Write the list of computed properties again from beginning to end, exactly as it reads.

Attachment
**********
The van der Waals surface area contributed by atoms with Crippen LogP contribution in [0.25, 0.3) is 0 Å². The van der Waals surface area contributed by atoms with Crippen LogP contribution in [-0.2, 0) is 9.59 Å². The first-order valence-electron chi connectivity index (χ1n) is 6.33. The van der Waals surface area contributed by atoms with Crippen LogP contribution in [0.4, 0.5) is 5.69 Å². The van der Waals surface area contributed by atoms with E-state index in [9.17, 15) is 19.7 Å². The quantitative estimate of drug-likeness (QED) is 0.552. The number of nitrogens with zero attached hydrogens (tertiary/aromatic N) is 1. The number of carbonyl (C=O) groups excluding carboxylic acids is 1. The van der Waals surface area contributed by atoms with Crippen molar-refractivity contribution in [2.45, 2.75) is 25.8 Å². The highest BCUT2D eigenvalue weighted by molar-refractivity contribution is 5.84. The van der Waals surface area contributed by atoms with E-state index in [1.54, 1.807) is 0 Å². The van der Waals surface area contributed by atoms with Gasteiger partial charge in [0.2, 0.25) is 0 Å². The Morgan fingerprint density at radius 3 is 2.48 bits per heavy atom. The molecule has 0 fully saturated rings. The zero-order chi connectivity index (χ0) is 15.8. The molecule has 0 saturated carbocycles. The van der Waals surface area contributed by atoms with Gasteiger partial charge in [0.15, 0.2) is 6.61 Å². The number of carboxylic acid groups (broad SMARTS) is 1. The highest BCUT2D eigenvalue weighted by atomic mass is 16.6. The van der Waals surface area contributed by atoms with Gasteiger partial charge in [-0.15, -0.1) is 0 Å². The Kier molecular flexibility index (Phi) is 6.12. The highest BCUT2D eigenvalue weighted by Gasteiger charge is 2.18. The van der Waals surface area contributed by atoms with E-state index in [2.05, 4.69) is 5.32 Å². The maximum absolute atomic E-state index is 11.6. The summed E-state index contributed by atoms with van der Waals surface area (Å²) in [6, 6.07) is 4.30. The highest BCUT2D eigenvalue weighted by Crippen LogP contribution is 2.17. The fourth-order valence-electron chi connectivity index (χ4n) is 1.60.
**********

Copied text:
The van der Waals surface area contributed by atoms with Crippen LogP contribution in [0.25, 0.3) is 0 Å². The van der Waals surface area contributed by atoms with Crippen LogP contribution in [-0.2, 0) is 9.59 Å². The first-order valence-electron chi connectivity index (χ1n) is 6.33. The van der Waals surface area contributed by atoms with Crippen LogP contribution in [0.4, 0.5) is 5.69 Å². The van der Waals surface area contributed by atoms with E-state index in [9.17, 15) is 19.7 Å². The quantitative estimate of drug-likeness (QED) is 0.552. The number of nitrogens with zero attached hydrogens (tertiary/aromatic N) is 1. The number of carbonyl (C=O) groups excluding carboxylic acids is 1. The van der Waals surface area contributed by atoms with Crippen molar-refractivity contribution in [2.45, 2.75) is 25.8 Å². The highest BCUT2D eigenvalue weighted by molar-refractivity contribution is 5.84. The van der Waals surface area contributed by atoms with E-state index in [1.54, 1.807) is 0 Å². The van der Waals surface area contributed by atoms with Gasteiger partial charge in [0.2, 0.25) is 0 Å². The Morgan fingerprint density at radius 3 is 2.48 bits per heavy atom. The molecule has 0 fully saturated rings. The zero-order chi connectivity index (χ0) is 15.8. The molecule has 0 saturated carbocycles. The van der Waals surface area contributed by atoms with Gasteiger partial charge in [0.15, 0.2) is 6.61 Å². The number of carboxylic acid groups (broad SMARTS) is 1. The highest BCUT2D eigenvalue weighted by atomic mass is 16.6. The van der Waals surface area contributed by atoms with Gasteiger partial charge in [-0.15, -0.1) is 0 Å². The Kier molecular flexibility index (Phi) is 6.12. The highest BCUT2D eigenvalue weighted by Gasteiger charge is 2.18. The van der Waals surface area contributed by atoms with E-state index in [2.05, 4.69) is 5.32 Å². The maximum absolute atomic E-state index is 11.6. The summed E-state index contributed by atoms with van der Waals surface area (Å²) in [6, 6.07) is 4.30. The highest BCUT2D eigenvalue weighted by Crippen LogP contribution is 2.17. The fourth-order valence-electron chi connectivity index (χ4n) is 1.60.